Once, however, convertibility has been definitely abandoned as regards the notes, then one of the great restraints on the increase of credit also has been abandoned. It is one thing for banks to provide the gold necessary to meet an internal drain, and quite another to get the notes required in exchange for some form of bankers' credit. It is one thing to keep a free market for gold, and quite another for the government of a country to meet the foreign demands for payment by borrowing abroad instead of sending gold. It is one thing to control the movements of gold by changes in the rate of interest, and quite another to let the movements of gold depend on the governmental regulations regarding import and export.

The World War Period. — In tracing the progress of inflation during the World War, the case of the United Kingdom is the most instructive and important. It is also the most difficult, because the abandonment of the gold standard which opened the way for inflation was not definitely announced or admitted, and was only realized some time after the fact had been accomplished in practice. The first authoritative recognition that the gold standard was no longer operative in the United Kingdom was that made in the first report of the Cunliffe Committee issued Aug. 1918. It begins with an account of the currency system which had been effectively maintained in the United Kingdom before the war, and it points out that "under these arrangements the country was provided with a complete and effective gold standard." But the report goes on to state: "The course of the war has, however, brought influences into play in consequence of which the gold standard has ceased to be effective." The main steps in this practical abandonment are also well stated in the report. On the outbreak of war it was considered necessary by the Government not merely to give permission for a suspension of the Act of 1844, as had been done on some earlier occasions, but also to empower the Treasury to issue its own currency notes for £1 and IOS. as legal tender throughout the United Kingdom. It may be noted that before the war only Bank of England notes were legal tender (not the notes of other banks), and Bank of England notes were not legal tender by the bank itself. In the bank restriction (see above) full legal tender was only conferred on the notes in 1812, i.e. 15 years after the beginning of the restriction.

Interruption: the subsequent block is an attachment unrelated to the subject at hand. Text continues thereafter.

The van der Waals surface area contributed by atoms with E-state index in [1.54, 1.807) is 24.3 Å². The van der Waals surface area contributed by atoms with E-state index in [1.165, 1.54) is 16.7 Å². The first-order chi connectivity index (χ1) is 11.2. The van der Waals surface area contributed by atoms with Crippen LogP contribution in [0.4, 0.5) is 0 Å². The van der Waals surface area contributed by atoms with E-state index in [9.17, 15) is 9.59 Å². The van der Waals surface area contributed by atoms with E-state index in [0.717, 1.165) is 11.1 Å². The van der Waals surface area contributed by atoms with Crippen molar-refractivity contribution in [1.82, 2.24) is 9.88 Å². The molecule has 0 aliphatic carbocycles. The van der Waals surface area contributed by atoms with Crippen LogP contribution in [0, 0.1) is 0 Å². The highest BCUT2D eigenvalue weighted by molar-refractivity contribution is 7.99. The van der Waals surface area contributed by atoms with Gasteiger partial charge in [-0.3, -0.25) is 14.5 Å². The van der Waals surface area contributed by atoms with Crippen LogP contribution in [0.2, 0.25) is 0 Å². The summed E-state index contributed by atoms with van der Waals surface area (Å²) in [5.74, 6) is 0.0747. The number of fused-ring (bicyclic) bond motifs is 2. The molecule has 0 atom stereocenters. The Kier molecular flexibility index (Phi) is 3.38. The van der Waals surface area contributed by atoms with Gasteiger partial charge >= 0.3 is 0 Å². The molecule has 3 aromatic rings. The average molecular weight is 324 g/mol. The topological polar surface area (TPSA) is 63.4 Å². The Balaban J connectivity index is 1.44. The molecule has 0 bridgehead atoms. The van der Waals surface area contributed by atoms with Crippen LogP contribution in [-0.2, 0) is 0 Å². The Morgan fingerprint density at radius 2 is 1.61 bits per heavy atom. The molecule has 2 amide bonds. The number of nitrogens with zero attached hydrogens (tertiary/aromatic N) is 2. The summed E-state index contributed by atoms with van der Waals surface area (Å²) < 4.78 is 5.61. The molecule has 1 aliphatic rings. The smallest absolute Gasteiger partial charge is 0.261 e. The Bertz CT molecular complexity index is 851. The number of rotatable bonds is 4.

Under the powers given by the Currency and Bank Notes Act of 1914, the Treasury undertook to issue the new notes through the Bank of England to bankers, as and when required, up to a maximum not exceeding for any bank 20% of its liabilities on current and deposit accounts. The amount of notes issued to each bank was to be treated as an advance bearing interest at the current bank rate. Later on, certificates of larger denominations were issued to banks in lieu of notes, to save trouble, and it became the practice for the banks to pay for the notes in other forms of bankers' credit. In this way the principle of limitation as applied to the notes was practically abandoned. What ought to have been barriers to expansion became elastic bands that yielded at the slightest pressure. The reserves were adjusted to the liabilities and not the liabilities to the real reserves. In place of a limited amount of gold that could only be increased by being attracted from other countries, the real banking reserve was now a mass of notes which could be increased on the demand of the banks themselves. It must be said in justification of these very elastic provisions regarding the notes that it was never anticipated that the demand for internal currency would have necessitated extensive recourse to these provisions. At the beginning of Aug. 1914 an extended bank holiday was sufficient to restore confidence in the currency situation. The danger, as events showed, lay in another direction. The banks were made so secure that they imposed no restraints on the demands of the Government. The inflation was made possible by the issues of the notes but the real inflation began with the expansion of credit. The credits created by the Bank of England in favour of its depositors, under the arrangements by which the bank undertook to discount approved bills of exchange, and other measures taken at the same time for the protection of credit, caused a large increase in the deposits of the bank. At the same time the needs of the Government for funds to finance the war in excess of what was raised by taxation and by real borrowing from the public made it necessary for the bank to create credits in favour of the Government in the shape of Ways and Means advances. The consequence was that the total amount of the deposits of the bank increased from about £56,000,000 in July 1914 to £273,000,000 in July 1915. The balances created by these operations passed, by means of payments to contractors and others, to the Joint Stock banks, and caused an increase in their deposits, which were also expanded by credits created in connexion with the various war loans. The consequence was that the total deposits of the banks of the United Kingdom other than the Bank of England increased from £1,070,681,000 in Dec. 31 1913 to £1,742,902,000 in Dec. 31 1917. This process of credit inflation is correctly described in the Cunliffe report (note, p. 4.): "Before the war these processes if continued compelled the Bank of England to raise its rate of discount, but the unlimited issue of currency notes has now removed this check upon the expansion of credit."